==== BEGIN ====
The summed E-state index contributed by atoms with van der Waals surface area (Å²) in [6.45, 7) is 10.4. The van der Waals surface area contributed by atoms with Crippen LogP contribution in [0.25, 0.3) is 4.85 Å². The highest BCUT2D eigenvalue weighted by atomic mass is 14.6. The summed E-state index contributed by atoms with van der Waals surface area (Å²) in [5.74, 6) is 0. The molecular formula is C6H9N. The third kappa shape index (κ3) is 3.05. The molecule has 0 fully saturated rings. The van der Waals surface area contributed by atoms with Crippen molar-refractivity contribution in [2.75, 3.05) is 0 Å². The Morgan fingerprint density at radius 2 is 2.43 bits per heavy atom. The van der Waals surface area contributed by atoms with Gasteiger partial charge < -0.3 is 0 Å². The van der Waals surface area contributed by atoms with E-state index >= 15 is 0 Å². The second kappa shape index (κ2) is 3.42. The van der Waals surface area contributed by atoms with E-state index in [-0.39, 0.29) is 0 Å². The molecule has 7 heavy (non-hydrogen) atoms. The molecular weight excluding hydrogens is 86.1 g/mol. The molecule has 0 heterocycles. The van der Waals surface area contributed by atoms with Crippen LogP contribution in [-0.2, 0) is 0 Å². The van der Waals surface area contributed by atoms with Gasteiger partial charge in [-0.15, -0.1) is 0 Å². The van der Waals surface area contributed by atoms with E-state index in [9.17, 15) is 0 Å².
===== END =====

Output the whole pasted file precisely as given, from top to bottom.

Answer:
The summed E-state index contributed by atoms with van der Waals surface area (Å²) in [6.45, 7) is 10.4. The van der Waals surface area contributed by atoms with Crippen LogP contribution in [0.25, 0.3) is 4.85 Å². The highest BCUT2D eigenvalue weighted by atomic mass is 14.6. The summed E-state index contributed by atoms with van der Waals surface area (Å²) in [5.74, 6) is 0. The molecular formula is C6H9N. The third kappa shape index (κ3) is 3.05. The molecule has 0 fully saturated rings. The van der Waals surface area contributed by atoms with Crippen molar-refractivity contribution in [2.75, 3.05) is 0 Å². The Morgan fingerprint density at radius 2 is 2.43 bits per heavy atom. The van der Waals surface area contributed by atoms with Gasteiger partial charge < -0.3 is 0 Å². The van der Waals surface area contributed by atoms with E-state index >= 15 is 0 Å². The second kappa shape index (κ2) is 3.42. The van der Waals surface area contributed by atoms with E-state index in [-0.39, 0.29) is 0 Å². The molecule has 7 heavy (non-hydrogen) atoms. The molecular weight excluding hydrogens is 86.1 g/mol. The molecule has 0 heterocycles. The van der Waals surface area contributed by atoms with Crippen LogP contribution in [-0.2, 0) is 0 Å². The van der Waals surface area contributed by atoms with Gasteiger partial charge in [-0.15, -0.1) is 0 Å². The van der Waals surface area contributed by atoms with E-state index in [9.17, 15) is 0 Å².